Most people who are flying for the first time may think that you just need to visit accredited flight booking sites to find cheap flights, then pack your bags and go to the airport. But that is not all that you need to do. Flying for the first time is an exciting experience, but can also be stressful especially if you were not prepared.
In this post, we are going to share with you some tips that can help make your first-time flying experience less stressful.
Overpacking is simple, but doing so could cost you. Visit your airline’s website before your travel to verify baggage size and weight restrictions as well as baggage charges. Here are examples of what you can normally bring with a regular fare on most major airlines, though these vary by air carrier and fare paid:
Two carry-on items: One small rolling suitcase and another small personal item such as a backpack or purse.
- One checked suitcase (Which usually weighs 50 pounds or less) for up to $30. Note that any additional bags might cost you more.
- You may have to pay to check your carry-on bag if it is too large. The cost to check your bag may also be greater than usual if it is larger than a specific size. If at all possible, try to stay away from these surprises.
To avoid the inconveniences of having to pay more, always remember to pack light enough.
Pack your important stuff or anything difficult to replace, such as prescription medication, eyeglasses, contacts, or critical documents, in your carry-on bag. In the unlikely event that your checked bag disappears, you won’t be without that item thanks to this method. You should also bring some entertainment on the plane, like your laptop, headphones, and a book or magazine.
Ensure you follow through with the Transportation Security Administration’s regulations regarding what you may bring. For instance, you are permitted to bring a 3.4-ounce container of contact lens solution but not a large quantity. Additionally, keep in mind that you might need to check your carry-on bag if it is too large to fit under the seat in front of you. If you’re traveling abroad, there may be additional regulations.
Catching a plane is a much longer process, compared to catching a cab or a bus. In fact, the Transport Security Administration (TSA) advises travelers to be at the airport three hours before takeoff for international travel and at least two hours prior to takeoff for domestic travel.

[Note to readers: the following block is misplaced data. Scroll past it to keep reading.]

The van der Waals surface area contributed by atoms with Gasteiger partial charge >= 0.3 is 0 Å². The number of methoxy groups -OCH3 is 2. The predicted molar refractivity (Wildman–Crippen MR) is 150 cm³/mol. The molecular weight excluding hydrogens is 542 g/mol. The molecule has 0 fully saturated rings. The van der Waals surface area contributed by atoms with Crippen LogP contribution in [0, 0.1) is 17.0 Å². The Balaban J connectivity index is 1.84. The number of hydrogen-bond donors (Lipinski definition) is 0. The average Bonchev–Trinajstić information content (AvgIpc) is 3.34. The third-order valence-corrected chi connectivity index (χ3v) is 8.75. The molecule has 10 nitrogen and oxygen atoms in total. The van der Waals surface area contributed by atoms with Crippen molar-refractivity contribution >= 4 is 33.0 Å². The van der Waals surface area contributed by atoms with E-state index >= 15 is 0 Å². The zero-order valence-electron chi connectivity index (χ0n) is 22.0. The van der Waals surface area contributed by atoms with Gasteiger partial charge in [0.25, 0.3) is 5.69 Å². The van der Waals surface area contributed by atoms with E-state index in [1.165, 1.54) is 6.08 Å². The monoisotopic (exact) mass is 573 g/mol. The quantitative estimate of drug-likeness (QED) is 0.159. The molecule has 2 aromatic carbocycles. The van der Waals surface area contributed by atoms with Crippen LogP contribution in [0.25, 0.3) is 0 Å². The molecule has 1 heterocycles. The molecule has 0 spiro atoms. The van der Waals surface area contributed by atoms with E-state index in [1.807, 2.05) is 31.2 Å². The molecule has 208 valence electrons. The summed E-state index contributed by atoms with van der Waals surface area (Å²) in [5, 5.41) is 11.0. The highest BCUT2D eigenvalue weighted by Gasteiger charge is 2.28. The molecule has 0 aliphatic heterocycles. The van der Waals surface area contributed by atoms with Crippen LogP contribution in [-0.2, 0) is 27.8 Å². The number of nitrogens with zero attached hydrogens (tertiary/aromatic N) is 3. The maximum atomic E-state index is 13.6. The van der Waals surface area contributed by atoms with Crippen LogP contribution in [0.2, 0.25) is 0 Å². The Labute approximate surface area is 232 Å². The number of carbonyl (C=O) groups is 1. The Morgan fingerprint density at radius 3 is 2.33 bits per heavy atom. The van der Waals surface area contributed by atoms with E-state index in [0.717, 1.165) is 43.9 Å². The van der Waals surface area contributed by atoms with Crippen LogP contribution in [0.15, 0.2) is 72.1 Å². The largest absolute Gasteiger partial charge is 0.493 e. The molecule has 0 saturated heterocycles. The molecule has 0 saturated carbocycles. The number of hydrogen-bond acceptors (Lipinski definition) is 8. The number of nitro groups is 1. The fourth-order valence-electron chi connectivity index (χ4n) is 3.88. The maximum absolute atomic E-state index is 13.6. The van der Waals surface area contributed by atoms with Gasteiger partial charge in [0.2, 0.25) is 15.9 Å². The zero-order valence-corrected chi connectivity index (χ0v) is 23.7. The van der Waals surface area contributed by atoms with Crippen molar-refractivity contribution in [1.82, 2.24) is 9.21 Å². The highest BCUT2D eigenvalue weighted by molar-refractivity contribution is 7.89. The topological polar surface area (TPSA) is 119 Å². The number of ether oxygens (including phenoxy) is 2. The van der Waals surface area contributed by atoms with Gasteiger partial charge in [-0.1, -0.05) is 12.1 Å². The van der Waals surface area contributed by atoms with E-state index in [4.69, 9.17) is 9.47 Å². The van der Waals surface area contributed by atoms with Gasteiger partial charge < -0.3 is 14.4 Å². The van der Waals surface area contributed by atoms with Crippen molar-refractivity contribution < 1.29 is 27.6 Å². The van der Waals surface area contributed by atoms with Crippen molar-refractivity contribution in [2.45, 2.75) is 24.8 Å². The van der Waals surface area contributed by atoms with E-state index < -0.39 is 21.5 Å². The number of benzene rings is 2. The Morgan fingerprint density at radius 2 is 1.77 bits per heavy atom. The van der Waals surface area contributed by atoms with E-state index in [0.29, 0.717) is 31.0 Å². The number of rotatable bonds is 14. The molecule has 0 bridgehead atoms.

In the end, you need to allow enough time for getting your boarding card, checking your bags, and going through security before your flight takes off. That can take up to 10 minutes. Other times, particularly during rush hour, it could take much longer.
It’s important to remember that getting on the plane isn’t free either. 30 minutes prior to flight, airlines normally begin boarding passengers in groups. A boarding time will typically be displayed on your ticket.
As soon as you enter the airport, have your ID card, license, or passport ready to save time. You won’t want to hold up the queue by searching through your wallet when checking your bags and going through security.
The most frustrating part of flying may be going through airport security, but if you know what to anticipate, the whole ordeal might feel much less draining. If you don’t have Global Entry, for example, you often need to:
- Take off your shoes if you are above 12 years or older than 75 years
- Empty your pockets and remove your belt, hat, jacket, jewelry, or wallet.
- Remove liquids or gadgets such as laptops from your bag
- Send your items through an X-ray machine
- Walk through a metal detector
When you wear easy-to-remove shoes, you can easily take them off and put them on quickly as you walk through the security checkpoints. Also, make sure the items you carry in your luggage are acceptable to the TSA.